1131 Robust semi-automatic computer-aided segmentation of the left ventricle
© Lekadir et al; licensee BioMed Central Ltd. 2008
Published: 22 October 2008
Left ventricular assessment with CMR calls for extensive delineation from increasingly large datasets, especially for serial examinations. In these cases, manual segmentation is tedious and also involves significant inter- and intra-operator variability. Computer-aided approaches that help automate the delineation are fallible to a range of problems that affect automatic image segmentation and those that are unique to CMR. With trueFISP imaging, the quality of the images has been improved significantly but the automatic segmentation of the epi-cardial border remains difficult due to the poor contrast of the myocardium in relation to the surrounding anatomical structures. This purpose of this study is to present a new statistical modelling scheme based on an outlier detection mechanism  for robust, semi-automatic LV analysis.
The automatic segmentation technique is based on the use of a statistical shape model which can capture the geometrical complexity and natural variability found across subjects and time. The core of the technique is an outlier handling mechanism which allows the detection and the correction of boundary localisation errors throughout the automatic segmentation procedure. The method uses a tolerance model that is constructed from training samples to identify inconsistencies between the segmentation under investigation and the reference model. Therefore, errors due to noise, artefacts and poor signal contrast can be efficiently identified and rectified, thus allowing the overall delineation to be improved. To ensure the robustness of the technique, an initialisation step for the definition of valve and apical landmarks is incorporated. The long-axis epi-cardial contours are then extracted using the robust segmentation technique and used for initialisation of the final left-ventricular segmentation using the entire short axis image stack. A reviewing and correction tool was incorporated to allow the correction of inaccuracies from the automatic stage in a fast and interactive manner.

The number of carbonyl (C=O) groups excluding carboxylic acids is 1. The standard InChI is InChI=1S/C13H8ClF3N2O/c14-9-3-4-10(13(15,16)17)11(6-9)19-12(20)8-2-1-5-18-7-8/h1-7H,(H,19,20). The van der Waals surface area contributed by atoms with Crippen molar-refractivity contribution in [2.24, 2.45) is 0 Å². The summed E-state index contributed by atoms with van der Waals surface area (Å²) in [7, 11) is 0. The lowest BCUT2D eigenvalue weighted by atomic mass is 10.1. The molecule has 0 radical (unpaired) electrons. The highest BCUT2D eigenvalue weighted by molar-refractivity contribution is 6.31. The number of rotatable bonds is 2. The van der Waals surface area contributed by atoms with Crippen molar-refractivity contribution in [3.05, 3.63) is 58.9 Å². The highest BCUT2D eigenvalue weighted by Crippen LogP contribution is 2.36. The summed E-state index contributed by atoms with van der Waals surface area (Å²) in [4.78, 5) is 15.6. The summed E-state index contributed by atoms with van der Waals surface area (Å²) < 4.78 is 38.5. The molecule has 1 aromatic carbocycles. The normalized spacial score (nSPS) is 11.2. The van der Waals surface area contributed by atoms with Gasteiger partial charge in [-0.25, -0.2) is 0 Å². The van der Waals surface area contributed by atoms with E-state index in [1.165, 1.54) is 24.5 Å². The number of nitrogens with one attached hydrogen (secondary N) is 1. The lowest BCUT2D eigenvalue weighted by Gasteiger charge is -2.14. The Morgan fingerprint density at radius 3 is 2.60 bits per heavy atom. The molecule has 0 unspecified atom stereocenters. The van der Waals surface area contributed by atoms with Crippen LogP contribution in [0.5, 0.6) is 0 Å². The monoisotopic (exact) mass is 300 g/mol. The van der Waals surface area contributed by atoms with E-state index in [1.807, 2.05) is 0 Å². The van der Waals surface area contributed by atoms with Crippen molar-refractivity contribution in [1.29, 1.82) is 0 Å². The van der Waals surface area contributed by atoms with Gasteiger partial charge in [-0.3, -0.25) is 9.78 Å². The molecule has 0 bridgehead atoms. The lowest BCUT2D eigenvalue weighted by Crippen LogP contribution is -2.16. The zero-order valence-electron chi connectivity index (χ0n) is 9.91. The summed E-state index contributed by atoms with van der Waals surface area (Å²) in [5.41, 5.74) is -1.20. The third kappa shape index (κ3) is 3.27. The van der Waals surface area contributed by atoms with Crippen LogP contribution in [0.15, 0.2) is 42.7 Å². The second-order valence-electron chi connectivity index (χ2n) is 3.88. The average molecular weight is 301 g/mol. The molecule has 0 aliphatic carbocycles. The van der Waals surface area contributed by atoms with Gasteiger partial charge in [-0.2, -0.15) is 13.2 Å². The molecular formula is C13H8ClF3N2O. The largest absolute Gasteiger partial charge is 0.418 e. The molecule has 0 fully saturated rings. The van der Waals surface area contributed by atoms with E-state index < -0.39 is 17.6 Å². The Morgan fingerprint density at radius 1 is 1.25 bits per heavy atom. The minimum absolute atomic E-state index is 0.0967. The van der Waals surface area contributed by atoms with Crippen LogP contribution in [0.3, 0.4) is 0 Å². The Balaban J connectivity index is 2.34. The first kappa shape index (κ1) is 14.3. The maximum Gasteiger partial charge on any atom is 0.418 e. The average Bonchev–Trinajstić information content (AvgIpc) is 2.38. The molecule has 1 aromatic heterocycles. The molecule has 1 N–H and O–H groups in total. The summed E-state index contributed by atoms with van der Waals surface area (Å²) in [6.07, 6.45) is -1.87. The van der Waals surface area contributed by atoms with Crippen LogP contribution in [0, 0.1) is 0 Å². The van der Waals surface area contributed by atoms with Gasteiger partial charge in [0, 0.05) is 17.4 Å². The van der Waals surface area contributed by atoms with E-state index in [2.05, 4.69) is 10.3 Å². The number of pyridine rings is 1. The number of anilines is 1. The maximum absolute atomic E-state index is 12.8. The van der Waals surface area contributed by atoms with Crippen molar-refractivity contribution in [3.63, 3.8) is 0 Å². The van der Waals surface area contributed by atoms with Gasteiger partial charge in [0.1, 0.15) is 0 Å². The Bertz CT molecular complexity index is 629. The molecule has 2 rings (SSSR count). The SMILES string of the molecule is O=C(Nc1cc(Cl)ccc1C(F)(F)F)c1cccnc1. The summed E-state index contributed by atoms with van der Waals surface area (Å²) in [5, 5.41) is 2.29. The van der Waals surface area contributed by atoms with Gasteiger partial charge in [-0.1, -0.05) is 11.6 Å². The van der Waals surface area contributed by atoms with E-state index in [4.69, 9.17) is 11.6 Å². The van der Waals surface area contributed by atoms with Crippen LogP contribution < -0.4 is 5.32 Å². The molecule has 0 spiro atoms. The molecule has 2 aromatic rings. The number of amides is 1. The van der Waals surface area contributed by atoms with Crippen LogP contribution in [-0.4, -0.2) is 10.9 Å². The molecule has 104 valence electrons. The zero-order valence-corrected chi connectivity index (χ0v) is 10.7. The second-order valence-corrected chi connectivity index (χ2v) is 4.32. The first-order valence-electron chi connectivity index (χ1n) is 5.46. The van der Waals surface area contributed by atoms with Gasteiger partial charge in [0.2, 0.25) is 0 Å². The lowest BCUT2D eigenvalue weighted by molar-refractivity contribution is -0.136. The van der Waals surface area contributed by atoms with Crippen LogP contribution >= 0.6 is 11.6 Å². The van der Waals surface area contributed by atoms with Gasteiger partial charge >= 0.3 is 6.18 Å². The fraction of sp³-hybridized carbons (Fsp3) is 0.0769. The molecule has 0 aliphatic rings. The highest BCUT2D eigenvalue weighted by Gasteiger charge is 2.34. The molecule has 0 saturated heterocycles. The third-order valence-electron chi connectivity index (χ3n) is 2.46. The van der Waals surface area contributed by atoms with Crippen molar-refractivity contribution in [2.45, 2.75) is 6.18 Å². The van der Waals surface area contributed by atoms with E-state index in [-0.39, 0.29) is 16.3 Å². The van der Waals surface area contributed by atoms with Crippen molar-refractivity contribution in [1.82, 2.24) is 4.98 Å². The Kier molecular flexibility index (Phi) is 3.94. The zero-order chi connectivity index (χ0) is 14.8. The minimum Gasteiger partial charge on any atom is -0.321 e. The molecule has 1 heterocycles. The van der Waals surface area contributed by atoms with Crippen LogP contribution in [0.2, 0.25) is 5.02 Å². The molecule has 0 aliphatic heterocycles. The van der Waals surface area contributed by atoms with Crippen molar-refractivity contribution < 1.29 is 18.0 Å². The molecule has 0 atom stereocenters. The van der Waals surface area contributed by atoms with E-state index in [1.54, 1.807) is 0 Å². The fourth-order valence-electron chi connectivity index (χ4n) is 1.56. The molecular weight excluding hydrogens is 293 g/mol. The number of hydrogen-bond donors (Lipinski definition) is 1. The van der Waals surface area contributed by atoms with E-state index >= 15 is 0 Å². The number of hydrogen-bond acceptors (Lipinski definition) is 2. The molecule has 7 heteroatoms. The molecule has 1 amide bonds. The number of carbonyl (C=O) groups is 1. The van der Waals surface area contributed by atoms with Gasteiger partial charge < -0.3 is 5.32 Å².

Manual delineation of the left ventricle boundaries is a labour-intensive task which may introduce significant operator bias and therefore confuse the analysis of the results, especially for monitoring of changes as response to therapeutic measures. The proposed method for left-ventricular delineation incorporates a fast and robust automatic segmentation technique based on statistical shape modelling combined with outlier detection. The results show significantly lower variability achieved as compared to manual delineation, demonstrating the potential clinical value of the technique.
This article is published under license to BioMed Central Ltd.